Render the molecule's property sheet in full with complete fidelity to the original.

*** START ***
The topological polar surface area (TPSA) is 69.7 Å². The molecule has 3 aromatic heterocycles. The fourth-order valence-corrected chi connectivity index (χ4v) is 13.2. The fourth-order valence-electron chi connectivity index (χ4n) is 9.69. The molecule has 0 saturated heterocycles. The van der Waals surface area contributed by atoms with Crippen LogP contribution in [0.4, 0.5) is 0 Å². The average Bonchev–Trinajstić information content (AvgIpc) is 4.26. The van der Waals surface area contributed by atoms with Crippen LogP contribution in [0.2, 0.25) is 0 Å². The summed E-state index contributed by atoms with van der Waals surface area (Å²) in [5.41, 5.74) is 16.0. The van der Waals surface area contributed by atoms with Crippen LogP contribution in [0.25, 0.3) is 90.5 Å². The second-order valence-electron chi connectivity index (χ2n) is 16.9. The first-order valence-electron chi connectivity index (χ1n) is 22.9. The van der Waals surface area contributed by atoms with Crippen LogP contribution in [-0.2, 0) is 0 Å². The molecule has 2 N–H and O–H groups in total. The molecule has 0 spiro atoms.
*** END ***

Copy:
The topological polar surface area (TPSA) is 69.7 Å². The molecule has 3 aromatic heterocycles. The fourth-order valence-corrected chi connectivity index (χ4v) is 13.2. The fourth-order valence-electron chi connectivity index (χ4n) is 9.69. The molecule has 0 saturated heterocycles. The van der Waals surface area contributed by atoms with Crippen LogP contribution in [0.4, 0.5) is 0 Å². The average Bonchev–Trinajstić information content (AvgIpc) is 4.26. The van der Waals surface area contributed by atoms with Crippen LogP contribution in [0.2, 0.25) is 0 Å². The summed E-state index contributed by atoms with van der Waals surface area (Å²) in [5.41, 5.74) is 16.0. The van der Waals surface area contributed by atoms with Crippen LogP contribution in [0.25, 0.3) is 90.5 Å². The second-order valence-electron chi connectivity index (χ2n) is 16.9. The first-order valence-electron chi connectivity index (χ1n) is 22.9. The van der Waals surface area contributed by atoms with Crippen LogP contribution in [-0.2, 0) is 0 Å². The molecule has 2 N–H and O–H groups in total. The molecule has 0 spiro atoms.